Join Date: 08.03.2005
Islamist vs. Secularists: The Post-Revolution Struggle for the Arab Soul
The rise of political Islam following the Arab Spring has many worried that the democratic achievements of the revolution could be lost. In Egypt and Tunisia alike, citizens are once again taking to the streets. But this time they are opposing Islamism. Does secularism still stand a chance?
Join Date: 02.02.2012
Democracy comes through development!
The problem in Egypt and other developing countries are that only a (substantial) minority in the cities are mature and ready for our form of democracy while the vast majority of the population are vulnerable to non democratic manipulation by tribal or fundamentalist interests.
When democracy evolved in Europe it went through several stages. First it was the landowners (men) who got a vote, then it was all rich men, then it was all men without debt, then it was all men and finally about 100 years ago also the women got the vote.
By understanding that democracy is an evolving process, it is possible to establish a transitional democratic system, a system that caters to the actual needs of developing countries. A system that gradually will evolve as the population matures.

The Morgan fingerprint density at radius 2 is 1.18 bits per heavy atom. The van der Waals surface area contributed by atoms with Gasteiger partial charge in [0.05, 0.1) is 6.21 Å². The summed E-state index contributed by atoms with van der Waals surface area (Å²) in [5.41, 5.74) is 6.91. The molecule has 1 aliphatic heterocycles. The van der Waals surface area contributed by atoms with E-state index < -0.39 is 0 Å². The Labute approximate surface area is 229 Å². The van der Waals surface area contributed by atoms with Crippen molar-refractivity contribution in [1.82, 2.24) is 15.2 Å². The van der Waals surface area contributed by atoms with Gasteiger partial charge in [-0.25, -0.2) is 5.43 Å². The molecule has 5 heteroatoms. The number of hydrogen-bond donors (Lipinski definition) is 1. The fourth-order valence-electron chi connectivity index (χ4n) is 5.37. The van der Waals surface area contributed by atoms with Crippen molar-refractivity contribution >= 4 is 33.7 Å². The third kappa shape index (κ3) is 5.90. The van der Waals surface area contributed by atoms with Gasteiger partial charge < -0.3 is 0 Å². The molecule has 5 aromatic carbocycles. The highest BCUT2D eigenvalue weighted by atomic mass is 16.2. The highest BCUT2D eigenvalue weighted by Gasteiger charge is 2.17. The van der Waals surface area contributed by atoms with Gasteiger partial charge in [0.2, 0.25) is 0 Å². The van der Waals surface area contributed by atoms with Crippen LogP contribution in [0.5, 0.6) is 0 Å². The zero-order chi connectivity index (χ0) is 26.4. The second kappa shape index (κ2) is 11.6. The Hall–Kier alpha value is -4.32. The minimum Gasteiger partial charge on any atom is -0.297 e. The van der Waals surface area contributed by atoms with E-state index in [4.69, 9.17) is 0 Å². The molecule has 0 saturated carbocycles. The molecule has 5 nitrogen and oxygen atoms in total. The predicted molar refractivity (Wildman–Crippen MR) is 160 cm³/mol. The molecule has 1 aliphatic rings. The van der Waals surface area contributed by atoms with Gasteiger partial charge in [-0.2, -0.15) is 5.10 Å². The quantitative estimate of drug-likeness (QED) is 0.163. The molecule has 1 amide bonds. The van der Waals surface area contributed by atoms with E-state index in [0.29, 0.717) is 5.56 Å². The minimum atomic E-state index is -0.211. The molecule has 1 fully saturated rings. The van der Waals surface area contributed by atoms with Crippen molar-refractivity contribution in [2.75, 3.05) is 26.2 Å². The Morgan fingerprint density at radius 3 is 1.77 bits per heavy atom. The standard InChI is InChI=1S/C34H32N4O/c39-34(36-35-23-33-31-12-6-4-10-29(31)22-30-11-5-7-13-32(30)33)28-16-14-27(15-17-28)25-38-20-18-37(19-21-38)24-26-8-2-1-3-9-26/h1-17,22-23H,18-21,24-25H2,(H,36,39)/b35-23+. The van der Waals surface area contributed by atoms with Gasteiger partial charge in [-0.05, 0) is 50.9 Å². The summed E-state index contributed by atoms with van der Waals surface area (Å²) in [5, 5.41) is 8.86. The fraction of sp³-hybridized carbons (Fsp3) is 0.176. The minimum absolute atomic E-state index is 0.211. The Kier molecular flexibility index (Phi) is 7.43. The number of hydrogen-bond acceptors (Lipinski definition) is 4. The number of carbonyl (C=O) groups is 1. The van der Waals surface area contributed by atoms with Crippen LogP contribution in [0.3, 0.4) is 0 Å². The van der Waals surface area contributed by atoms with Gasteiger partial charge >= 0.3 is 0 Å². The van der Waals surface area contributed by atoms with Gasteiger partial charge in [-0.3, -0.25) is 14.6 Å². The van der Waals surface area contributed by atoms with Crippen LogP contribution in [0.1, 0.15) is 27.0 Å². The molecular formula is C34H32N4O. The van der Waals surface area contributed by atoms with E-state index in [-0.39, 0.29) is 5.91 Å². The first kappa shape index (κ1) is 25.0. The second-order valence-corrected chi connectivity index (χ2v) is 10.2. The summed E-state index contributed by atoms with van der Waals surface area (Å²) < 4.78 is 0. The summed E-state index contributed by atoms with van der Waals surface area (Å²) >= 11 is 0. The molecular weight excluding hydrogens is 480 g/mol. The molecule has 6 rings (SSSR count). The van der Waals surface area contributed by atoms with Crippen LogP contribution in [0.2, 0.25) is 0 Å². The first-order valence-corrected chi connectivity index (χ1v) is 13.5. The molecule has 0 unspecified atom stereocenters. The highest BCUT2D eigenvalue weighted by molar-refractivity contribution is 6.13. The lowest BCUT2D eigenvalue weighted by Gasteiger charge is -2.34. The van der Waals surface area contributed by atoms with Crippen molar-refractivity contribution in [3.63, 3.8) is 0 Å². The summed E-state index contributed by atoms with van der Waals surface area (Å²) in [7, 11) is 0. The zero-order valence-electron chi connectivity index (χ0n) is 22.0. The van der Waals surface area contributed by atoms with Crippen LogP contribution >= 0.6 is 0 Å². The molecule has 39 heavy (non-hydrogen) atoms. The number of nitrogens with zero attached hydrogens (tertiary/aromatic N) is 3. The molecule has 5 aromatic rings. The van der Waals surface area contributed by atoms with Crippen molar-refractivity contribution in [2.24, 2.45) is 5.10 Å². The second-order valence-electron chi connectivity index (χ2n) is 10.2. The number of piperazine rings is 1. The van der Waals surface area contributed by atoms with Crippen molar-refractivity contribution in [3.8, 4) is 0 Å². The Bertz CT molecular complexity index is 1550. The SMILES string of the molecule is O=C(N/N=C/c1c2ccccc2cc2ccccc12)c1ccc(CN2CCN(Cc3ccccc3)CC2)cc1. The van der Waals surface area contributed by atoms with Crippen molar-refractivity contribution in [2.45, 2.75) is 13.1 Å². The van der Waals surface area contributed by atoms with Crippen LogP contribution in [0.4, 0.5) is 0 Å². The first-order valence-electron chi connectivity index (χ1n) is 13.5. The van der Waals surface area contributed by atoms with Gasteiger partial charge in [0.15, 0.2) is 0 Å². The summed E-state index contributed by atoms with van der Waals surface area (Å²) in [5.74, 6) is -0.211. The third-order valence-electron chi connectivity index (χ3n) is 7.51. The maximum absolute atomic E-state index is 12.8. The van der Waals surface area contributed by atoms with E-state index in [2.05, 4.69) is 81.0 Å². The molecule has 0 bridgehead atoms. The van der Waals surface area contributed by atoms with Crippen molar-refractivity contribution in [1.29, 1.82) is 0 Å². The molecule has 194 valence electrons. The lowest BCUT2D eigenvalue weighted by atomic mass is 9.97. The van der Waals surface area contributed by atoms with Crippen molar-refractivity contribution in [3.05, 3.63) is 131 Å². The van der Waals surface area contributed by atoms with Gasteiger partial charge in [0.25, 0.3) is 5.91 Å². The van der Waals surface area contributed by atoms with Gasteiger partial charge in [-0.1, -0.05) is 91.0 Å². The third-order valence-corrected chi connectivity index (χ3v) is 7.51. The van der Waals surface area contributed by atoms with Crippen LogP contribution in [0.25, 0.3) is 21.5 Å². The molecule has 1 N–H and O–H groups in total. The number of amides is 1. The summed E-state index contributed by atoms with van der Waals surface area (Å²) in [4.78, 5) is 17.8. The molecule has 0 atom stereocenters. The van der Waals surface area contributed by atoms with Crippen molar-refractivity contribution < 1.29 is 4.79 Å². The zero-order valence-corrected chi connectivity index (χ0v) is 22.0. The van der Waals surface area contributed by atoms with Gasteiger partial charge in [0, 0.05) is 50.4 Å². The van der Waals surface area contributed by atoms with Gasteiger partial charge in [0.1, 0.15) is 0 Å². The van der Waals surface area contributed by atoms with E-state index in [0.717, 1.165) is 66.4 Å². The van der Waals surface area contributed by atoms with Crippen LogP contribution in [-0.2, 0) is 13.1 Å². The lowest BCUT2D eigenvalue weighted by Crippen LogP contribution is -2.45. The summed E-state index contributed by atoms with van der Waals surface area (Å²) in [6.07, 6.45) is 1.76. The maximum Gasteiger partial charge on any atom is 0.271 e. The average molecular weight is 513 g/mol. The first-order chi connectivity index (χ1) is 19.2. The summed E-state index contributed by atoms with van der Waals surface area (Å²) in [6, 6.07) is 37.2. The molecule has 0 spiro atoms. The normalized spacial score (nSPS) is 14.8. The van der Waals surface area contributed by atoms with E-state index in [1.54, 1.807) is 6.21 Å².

By giving everybody one vote and supplementing this with extra votes for those with a basic education, extra votes for higher education, extra votes for persons having societal responsibilities and extra votes for persons that pay the double of average tax (every time you double up your payment you get an extra vote!) it will be possible to establish stable democratic institutions in countries that are not quite ready for our form of democracy.
As more and more people get educated and prosper, the number of votes will grow and eventually the system will be mature for a restructuring into a one vote per person democracy as we know it.